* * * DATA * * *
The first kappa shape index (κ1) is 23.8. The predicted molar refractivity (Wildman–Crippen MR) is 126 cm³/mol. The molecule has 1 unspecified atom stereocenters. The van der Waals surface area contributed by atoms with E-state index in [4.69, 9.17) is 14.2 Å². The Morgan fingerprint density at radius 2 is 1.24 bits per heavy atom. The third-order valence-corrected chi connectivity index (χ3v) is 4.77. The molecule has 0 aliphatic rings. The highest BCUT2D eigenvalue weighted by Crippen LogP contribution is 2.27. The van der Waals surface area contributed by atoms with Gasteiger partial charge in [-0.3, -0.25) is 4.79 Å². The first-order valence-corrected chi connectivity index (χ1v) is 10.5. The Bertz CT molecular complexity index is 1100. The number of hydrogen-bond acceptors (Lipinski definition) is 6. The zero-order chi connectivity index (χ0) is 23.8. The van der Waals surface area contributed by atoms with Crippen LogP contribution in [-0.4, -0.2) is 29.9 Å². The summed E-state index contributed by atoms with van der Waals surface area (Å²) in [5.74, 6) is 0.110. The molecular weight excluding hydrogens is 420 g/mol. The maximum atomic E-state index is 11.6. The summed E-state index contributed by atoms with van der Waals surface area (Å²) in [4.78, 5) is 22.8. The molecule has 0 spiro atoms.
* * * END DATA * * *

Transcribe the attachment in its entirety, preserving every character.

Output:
The first kappa shape index (κ1) is 23.8. The predicted molar refractivity (Wildman–Crippen MR) is 126 cm³/mol. The molecule has 1 unspecified atom stereocenters. The van der Waals surface area contributed by atoms with E-state index in [4.69, 9.17) is 14.2 Å². The Morgan fingerprint density at radius 2 is 1.24 bits per heavy atom. The third-order valence-corrected chi connectivity index (χ3v) is 4.77. The molecule has 0 aliphatic rings. The highest BCUT2D eigenvalue weighted by Crippen LogP contribution is 2.27. The van der Waals surface area contributed by atoms with Gasteiger partial charge in [-0.3, -0.25) is 4.79 Å². The first-order valence-corrected chi connectivity index (χ1v) is 10.5. The Bertz CT molecular complexity index is 1100. The number of hydrogen-bond acceptors (Lipinski definition) is 6. The zero-order chi connectivity index (χ0) is 23.8. The van der Waals surface area contributed by atoms with Crippen LogP contribution in [-0.4, -0.2) is 29.9 Å². The summed E-state index contributed by atoms with van der Waals surface area (Å²) in [5.74, 6) is 0.110. The molecular weight excluding hydrogens is 420 g/mol. The maximum atomic E-state index is 11.6. The summed E-state index contributed by atoms with van der Waals surface area (Å²) in [4.78, 5) is 22.8. The molecule has 0 spiro atoms.